Striped Bass And Fishing In New Hampshire: A Full Guide

The striped bass is scientifically referred to as Morone saxatilis, but you can find it more commonly being referred to as a striper, rock, rockfish, or lineside.

This is a fish which is very commonly caught in certain parts of New Hampshire. If you are in New Hampshire, and want to know where to go, and details about striped bass in New Hampshire, then keep reading to get all the information you need!

Striped Bass In New Hampshire

In New Hampshire the striped bass is one of the more sought after sportfish species in the state.

This fish is very migratory and it is known to move north up from the more mid-Atlantic area in the spring months, and then during fall it will start to go back down.

It will spend most of the months between May and October feeding at Great Bay with its food resources being plentiful with pollock, silversides, and herring.

When it comes to east coast striped bass, some of the most common spawning as well as nursery areas for them are in Chesapeake Bay and Hudson River. This spawning tends to happen from April to May, in the freshwater tributaries in the aforementioned areas.

Most female striped bass will get to around 36 inches long when they are mature and this will take between 5 and 9 years long.

This fish has a characteristically large mouth and its spines are around its gill covers and they are quite stiff and sharp. These spines can also be found near the anal fin and the anterior dorsal fin too.

This is quite a full-bodied fish as well, it tends to go from a blue color to a shade of darker olive dorsally, it has a silver belly, as well as sides.

The species also has some dark stripes which go from the gill down to the base of the bass’ tail. These tend to be the most defining features of this species and are how they get recognized.

When looking at stripers which get caught specifically in New Hampshire, they will tend to get anywhere between 10 and over 50 inches in length, and they have been found to weigh over 50 pounds.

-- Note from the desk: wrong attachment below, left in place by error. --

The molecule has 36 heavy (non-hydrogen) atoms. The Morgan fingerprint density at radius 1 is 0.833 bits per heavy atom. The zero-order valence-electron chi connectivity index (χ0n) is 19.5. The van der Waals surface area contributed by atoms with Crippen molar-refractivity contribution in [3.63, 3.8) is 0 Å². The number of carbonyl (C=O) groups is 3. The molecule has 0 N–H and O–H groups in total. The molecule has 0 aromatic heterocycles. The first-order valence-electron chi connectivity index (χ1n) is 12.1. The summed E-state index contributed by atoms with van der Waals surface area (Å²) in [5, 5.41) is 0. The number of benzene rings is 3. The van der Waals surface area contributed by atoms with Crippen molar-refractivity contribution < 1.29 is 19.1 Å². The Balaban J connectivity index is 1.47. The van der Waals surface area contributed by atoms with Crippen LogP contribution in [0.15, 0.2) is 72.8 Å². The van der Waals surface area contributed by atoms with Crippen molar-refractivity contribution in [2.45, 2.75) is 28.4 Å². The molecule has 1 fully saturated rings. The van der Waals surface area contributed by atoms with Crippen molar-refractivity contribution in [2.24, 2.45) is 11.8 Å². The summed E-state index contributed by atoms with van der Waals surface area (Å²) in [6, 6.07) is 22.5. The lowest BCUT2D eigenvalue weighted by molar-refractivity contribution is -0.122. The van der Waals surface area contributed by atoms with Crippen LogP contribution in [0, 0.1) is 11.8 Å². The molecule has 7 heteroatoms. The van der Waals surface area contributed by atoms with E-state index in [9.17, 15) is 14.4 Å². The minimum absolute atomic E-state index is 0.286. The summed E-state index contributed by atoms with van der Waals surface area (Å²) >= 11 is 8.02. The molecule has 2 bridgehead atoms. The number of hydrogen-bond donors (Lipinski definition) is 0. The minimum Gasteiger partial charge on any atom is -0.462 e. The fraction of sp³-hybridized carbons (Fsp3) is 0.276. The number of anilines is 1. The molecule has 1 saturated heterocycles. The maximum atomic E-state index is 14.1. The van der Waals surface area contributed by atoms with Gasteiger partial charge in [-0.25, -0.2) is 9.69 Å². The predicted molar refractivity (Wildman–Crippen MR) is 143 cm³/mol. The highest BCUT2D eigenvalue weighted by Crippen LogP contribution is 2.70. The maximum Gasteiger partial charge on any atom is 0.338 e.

Because of how this species has been successfully managed since the early 80s, the catches of this species have been growing since this era.

Catching Striped Bass In New Hampshire

These fish can be gotten from the shore, but you also have the option of using a boat and the casting, trolling, or drifting.

Something which has gotten more and more popular in recent years is fly fishing for this specific species of fish. Some of the most popular locations to do this are by docks, bridges, or on shorelines. If you are doing this by docks you will want them to have a drop off, or strong current close by. 

Some of the best times to go fishing for striped bass in New Hampshire, is during the evening tide, or the very early morning tide, this is because striped bass are nocturnal feeders, so this is when you are most likely to find them.

The most effective way to catch them is by using a natural bait. Some natural bait which has gotten good results for this species are live eels, menhaden (or pogies), squid, herring, or some chunks of mackerel.

The best ways to fish for striped bass in this state has been using an 8 or 10 feet long surf rod, with a reel spooled, as well as a 30 pound test, or a medium to heavy spinning rod, while using a test line between 12 and 20 pounds. However, you will want to adjust this depending on conditions and your specific location.